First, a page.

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21 to 34 of 34 messages
11/05/2014 at 16:17

where am l going wrong????? l planted a russian vine two years ago and its only grown a foot! looking at your posts maybe l should count my blessings

11/05/2014 at 16:21

Stand well back Patricia - it's  just been getting comfy and is about to grow VERY BIG!!! 

11/05/2014 at 16:50

ha ha, l`ll keep you posted......l havent even had a flower yet!

11/05/2014 at 16:58

Do not plant this! A neighbour foolishly did..... it smothered a holly tree,hedge and a garage at the end of our garden and my husband almost broke his neck trying to cut it back.( tugged on a large vine and fell off the ladder!). why not try a clematis? We have one(can't recall the name sorry )that grows at a rate of knots but is controllable. 

11/05/2014 at 18:10

thanks, looks like ld better dispose of it whle l can.

11/05/2014 at 18:13

Good idea, they're not very attractive. Lots of nicer plants about

11/05/2014 at 20:00

The clematis we have is Clematis Montana 'Mayleen'. Should be called 'mile a minute', but does have delightful pale purple flowers and is controllable. 

11/05/2014 at 20:01

We have it growing over a dead pear tree that would be difficult to remove.

11/05/2014 at 20:12

thanks all. it will be in the skip tomorrow.

10/06/2014 at 15:09

Oh Dear - I too should have looked this up before I bought a single RV from the local garden centre three weeks ago.  I've planted in a pot on the patio and trailed the existing vines over wires along an exposed fence that I want to hide on one side of the terrace.  It;s just starting to get going and extend along the wires.

Is it going to be more controllable in a pot?  Is it sufficient just to keep pruning when it reached the size I want?  Is it best to throw it out while It's still young?

Yours

Worried of Mill Hill.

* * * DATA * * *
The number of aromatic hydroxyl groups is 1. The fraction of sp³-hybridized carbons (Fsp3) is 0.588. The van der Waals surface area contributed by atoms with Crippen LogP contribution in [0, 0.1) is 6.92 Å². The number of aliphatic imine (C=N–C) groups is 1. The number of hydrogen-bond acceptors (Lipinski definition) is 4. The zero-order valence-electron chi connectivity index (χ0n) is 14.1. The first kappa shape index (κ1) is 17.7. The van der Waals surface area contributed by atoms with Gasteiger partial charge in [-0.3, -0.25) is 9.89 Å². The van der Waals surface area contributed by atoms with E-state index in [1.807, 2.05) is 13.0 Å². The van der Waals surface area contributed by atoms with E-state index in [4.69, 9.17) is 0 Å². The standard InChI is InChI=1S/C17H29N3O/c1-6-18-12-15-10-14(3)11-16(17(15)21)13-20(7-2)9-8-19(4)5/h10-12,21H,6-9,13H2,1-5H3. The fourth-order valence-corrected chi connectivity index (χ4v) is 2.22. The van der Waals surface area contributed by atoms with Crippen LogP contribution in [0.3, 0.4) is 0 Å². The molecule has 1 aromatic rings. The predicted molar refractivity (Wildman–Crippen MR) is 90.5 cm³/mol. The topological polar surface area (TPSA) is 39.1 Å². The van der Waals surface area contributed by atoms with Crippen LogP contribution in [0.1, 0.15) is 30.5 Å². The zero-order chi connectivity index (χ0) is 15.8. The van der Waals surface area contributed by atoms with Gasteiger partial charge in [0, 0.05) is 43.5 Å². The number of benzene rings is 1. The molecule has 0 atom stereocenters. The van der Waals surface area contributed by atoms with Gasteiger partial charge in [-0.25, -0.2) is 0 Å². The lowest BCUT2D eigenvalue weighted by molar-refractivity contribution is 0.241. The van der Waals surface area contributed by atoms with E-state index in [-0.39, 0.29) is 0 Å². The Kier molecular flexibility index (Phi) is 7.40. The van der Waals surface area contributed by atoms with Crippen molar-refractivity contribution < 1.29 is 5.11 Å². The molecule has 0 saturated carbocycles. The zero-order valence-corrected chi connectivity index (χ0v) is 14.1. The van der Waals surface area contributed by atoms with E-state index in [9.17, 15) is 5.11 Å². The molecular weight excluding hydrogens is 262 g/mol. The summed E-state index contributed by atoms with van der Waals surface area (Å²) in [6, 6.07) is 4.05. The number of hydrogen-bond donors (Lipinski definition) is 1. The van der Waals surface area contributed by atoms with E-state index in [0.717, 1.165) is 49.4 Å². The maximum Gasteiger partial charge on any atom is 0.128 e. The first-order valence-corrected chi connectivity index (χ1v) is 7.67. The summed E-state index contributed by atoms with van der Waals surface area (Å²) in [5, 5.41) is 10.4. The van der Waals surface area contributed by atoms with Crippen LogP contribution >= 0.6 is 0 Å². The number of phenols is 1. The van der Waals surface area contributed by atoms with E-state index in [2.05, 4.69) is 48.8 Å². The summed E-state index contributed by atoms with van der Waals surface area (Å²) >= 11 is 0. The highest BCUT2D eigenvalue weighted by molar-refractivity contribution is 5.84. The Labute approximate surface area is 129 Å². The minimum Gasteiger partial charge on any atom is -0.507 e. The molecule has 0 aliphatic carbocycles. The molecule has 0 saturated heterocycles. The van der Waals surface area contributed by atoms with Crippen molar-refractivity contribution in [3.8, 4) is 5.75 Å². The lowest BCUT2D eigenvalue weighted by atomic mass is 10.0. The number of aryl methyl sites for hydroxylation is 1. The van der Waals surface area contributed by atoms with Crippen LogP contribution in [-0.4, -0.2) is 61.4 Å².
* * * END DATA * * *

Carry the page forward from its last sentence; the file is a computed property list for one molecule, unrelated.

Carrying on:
10/06/2014 at 15:53

Throw it out now.  If you have neighbours they will not be happy to have that inflicted on them.

10/06/2014 at 15:57

It'll be alright in a pot Gerry. The only thing to worry about is that it grows fast and left unchecked for a long period it can cause problems.

Since yours is in a pot (which I'm hoping is on solid ground and not soil) then it will be OK. Have a look where it's heading every couple of weeks and give it a cutting back when it's heading off where you don't want it. Don't be tempted to let it grow somewhere which would be difficult for you to access - then the tempation to leave it for another day or week kicks in and before you know it months have gone by and it becomes a major job.

Keep the occasional eye on it, cut back when needed and it will be fine - It's a plant, not an evil genius!

10/06/2014 at 15:59

A montana type Clematis would be a much better alternative for your site Gerry. Best in the ground though- none of these would do well in pots as they're too restricted by them. You'll get flowers in spring and you can just prune it to keep it where you want it. Readily available - pale pink or white varieties. The white 'Grandiflorum' is particularly attractive I think. 

Alternatively - if you have to use pots - there are loads of Clematis which will be happy on your fence but they'll need quite a bit of attention to keep them happy unless the pots are very big. Clematis are hungry plants.

10/06/2014 at 17:08

Another concern about using a Russian Vine as cover is that it's deciduous. Depending on the length of the site you wish to cover then it might be worth looking at evergreen shrubs in however many pots/troughs you need lined up against the fence.

Euonymus or Aucube, while not spectacular, will give thick cover all year round. And if you don't mind tying in then I have seen periwinkle used as wall cover. They're all tough evergreen plants that don't need mollycoddling.

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21 to 34 of 34 messages